Unfortunately, wasting money is a Pentagon tradition.

Third, here’s a typical story of insider dealing in the bureaucracy.

A Department of Veterans Affairs manager who steered a $4 million contract to a relative was promoted to the second-highest position in the hospital weeks after she was caught and exposed in the national media. …The hospital evaluated 16 plots, five of which were owned by relatives of Gillis. A committee ranked them by suitability, and a non-Gillis plot was determined to be best. But in an “unusual” move, the VA selected land owned by William Gillis instead, and paid him $4.25 million. …Within three months, in June 2015, Gillis was put on a detail to serve as acting associate director, the second-highest position in the hospital, The Daily Caller News Foundation has learned. The elevation was a big promotion considering the fact that others were more senior and higher-ranked.

I suspect Gillis was one of the VA bureaucrats to also get a fat bonus despite shoddy treatment of America’s veterans.

Fourth, a former Senator is now lobbying to help H&R Block stifle competition for mom and pop tax preparers.

Former Sen. Jon Kyl (R-Ariz.) has registered to lobby on behalf of the tax preparation company H&R Block. Kyl and a colleague at his new employer, Covington & Burling, will advocate on behalf of H&R Block in favor of the “creation of minimum standards for paid tax preparers,” according to a registration form. …H&R Block has also hired another firm, Fierce Government Relations, that it is lobbying on “oversight of tax preparation” for the company. Forbes-Tate and Rock Creek Counsel also lobby for H&R Block, and the company has its own in-house lobbyists.

Yet another example of a Republican advocating bigger government to line his own pockets.

Fifth, here’s another probable example of insider dealing.

U.S. Sen. Diane Feinstein’s husband Richard Blum won the first-phase construction contract for California’s high-speed rail. …If I didn’t witness the insanity and corruption in politics every day, I wouldn’t have believed this. “The Perini-Zachary-Parsons bid was the lowest received from the five consortia participating in the bidding process, but “low” is a relative term,” the Laer Pearce, author of Crazifornia wrote. ”The firms bid $985,142,530 to build the wildly anticipated first section of high speed rail track that will tie the megopolis of Madera to the global finance center of Fresno. Do the division, and you find that the low bid came in at a mere $35 million per mile.”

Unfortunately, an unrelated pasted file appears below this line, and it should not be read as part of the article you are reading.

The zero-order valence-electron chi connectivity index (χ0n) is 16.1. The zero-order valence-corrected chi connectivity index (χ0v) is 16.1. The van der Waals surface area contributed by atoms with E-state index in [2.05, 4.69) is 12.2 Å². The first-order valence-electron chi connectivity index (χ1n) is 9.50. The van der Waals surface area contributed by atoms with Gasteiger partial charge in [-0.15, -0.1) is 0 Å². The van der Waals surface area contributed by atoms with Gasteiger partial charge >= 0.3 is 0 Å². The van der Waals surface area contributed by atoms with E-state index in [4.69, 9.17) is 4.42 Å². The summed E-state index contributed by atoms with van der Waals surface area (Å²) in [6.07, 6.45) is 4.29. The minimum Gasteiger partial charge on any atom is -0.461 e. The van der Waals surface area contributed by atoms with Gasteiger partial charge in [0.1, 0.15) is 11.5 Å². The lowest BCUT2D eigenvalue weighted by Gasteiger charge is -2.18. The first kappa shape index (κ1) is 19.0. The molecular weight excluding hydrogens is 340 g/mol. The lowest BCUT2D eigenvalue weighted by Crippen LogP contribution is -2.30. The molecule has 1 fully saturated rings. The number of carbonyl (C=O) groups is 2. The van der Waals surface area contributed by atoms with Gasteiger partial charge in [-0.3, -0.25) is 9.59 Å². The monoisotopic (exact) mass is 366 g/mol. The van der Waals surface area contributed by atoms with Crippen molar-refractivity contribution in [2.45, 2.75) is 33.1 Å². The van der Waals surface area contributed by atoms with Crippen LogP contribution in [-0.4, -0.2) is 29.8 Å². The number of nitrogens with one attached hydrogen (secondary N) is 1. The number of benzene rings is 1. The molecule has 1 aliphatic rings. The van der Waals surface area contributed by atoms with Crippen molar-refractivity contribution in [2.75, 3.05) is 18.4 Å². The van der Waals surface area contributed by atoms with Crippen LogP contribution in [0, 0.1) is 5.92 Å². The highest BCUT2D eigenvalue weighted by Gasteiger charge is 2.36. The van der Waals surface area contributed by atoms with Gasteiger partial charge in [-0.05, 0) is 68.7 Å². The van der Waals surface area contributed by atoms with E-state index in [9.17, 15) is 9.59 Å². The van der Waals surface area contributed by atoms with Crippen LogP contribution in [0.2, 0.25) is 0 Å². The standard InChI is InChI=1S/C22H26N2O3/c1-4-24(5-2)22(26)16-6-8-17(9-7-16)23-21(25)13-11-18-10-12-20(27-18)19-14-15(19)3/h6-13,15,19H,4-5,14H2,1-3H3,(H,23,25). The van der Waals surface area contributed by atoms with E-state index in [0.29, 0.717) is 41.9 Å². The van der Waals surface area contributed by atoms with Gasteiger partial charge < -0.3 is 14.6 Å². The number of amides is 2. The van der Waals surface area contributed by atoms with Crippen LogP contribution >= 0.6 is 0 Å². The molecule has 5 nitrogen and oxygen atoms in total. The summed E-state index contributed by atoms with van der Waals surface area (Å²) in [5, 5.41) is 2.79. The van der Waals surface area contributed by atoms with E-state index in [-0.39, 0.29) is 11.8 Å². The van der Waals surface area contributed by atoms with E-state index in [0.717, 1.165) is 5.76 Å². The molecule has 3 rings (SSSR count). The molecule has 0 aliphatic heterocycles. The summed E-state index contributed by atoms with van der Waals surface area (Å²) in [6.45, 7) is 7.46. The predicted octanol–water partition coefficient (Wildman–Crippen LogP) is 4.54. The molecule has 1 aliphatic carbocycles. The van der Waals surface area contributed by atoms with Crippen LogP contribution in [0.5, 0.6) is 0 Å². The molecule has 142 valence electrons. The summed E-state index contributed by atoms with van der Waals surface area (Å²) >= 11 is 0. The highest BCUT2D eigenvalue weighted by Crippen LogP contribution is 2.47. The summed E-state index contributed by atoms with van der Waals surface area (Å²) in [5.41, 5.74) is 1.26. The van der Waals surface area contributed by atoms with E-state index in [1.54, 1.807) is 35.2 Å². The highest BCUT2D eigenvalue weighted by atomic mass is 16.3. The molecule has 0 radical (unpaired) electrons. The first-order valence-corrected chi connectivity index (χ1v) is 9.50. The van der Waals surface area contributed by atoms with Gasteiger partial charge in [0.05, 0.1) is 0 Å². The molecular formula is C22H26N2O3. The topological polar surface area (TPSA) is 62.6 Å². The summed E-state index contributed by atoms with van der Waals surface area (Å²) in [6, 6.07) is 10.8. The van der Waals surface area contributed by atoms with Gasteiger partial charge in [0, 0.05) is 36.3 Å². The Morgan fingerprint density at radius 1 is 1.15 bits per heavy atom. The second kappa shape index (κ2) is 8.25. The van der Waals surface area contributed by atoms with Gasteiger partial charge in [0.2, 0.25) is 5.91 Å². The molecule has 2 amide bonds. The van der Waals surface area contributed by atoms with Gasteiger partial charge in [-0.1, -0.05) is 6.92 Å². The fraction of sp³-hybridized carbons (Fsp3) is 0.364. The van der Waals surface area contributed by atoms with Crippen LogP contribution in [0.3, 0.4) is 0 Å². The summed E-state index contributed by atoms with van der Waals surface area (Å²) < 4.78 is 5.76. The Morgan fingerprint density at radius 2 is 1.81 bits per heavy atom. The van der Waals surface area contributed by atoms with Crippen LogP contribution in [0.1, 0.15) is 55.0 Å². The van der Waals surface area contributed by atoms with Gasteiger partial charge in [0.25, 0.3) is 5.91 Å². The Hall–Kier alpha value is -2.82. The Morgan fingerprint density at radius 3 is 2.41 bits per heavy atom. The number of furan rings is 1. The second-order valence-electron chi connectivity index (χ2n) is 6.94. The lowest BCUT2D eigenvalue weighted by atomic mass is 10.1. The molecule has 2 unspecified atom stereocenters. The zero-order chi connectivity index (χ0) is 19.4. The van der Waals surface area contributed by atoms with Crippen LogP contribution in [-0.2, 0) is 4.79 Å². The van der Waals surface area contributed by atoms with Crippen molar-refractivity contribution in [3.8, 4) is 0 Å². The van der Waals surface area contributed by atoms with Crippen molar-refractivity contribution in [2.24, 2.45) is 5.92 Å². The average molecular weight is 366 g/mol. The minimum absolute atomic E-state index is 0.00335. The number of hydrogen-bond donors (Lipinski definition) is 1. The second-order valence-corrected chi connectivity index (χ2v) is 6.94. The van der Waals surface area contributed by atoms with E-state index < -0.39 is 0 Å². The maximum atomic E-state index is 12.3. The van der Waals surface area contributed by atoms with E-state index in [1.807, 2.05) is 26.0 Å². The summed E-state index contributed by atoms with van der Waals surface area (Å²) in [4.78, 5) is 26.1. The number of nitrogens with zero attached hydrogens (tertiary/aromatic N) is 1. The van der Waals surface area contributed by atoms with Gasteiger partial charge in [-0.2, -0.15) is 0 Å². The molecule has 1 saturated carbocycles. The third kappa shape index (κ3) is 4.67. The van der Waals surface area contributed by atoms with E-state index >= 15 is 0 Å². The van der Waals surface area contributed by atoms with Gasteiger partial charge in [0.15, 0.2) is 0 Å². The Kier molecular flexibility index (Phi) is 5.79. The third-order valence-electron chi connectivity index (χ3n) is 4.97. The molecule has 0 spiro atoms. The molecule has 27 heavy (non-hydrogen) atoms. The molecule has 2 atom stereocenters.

Wasting money on a high-speed rail boondoggle is bad enough, but steering the contract to the spouse of a senior politician adds insult to injury.

Sixth, let’s look at how a former Obama appointee is getting rich because of regulations he oversaw while in government.

Even progressives need to make a living. …Some of them are even smart enough to do it by exploiting the regulations they pushed while in government. …Jim Shelton, the deputy secretary of education in 2013 and 2014…became “chief impact officer” at 2U, a publicly traded company that caters to public and nonprofit colleges and universities. …it’s especially notable that Mr. Shelton has joined 2U because its for-profit online business model allows it to circumvent the onerous regulation that the Department of Education promoted to punish for-profit schools during Mr. Shelton’s tenure. …This rule…has forced even the best for-profit schools to shrink enrollments. Students who have suffered the most tend to be low-income and minorities… The rule has one giant loophole. It doesn’t apply to nonprofit or public universities, and it also largely exempts community colleges. Many of these have graduation rates or loan default rates that are as bad or worse than for-profits… Which works out beautifully now for Mr. Shelton and 2U, which can work around the gainful-employment rule and still make a buck. 2U’s customers don’t have to meet the rule.

Sounds like a scene out of Atlas Shrugged, right?

So what’s the solution to all this sleaze in the Washington Favor Factory?

Returning to the column from Prof. Medvic, he seems to think that the problem is money.

The real problem is…that economic elites and business organizations have a greater impact on policy outcomes than do groups representing average citizens. …the playing field is tilted toward those with money. …the problem with money in politics is that it undermines an essential principle of democratic government.

That’s wrong. Laughably wrong.

The problem is that government has too much power. If we want to reduce sordid dealmaking (and the six examples listed above are a very tiny tip of a very large iceberg), then we need to reduce the size and scope of Washington.

Which is the message of this video.

I suppose the easy thing to do at this stage is to attack politicians for constantly expanding the size and scope of government. And I certainly have done that. A lot.

But let’s not overlook the role of culture. The crowd in Washington gets away with lots of venal behavior because an ever-larger share of the population is losing the spirit of self reliance and personal responsibility.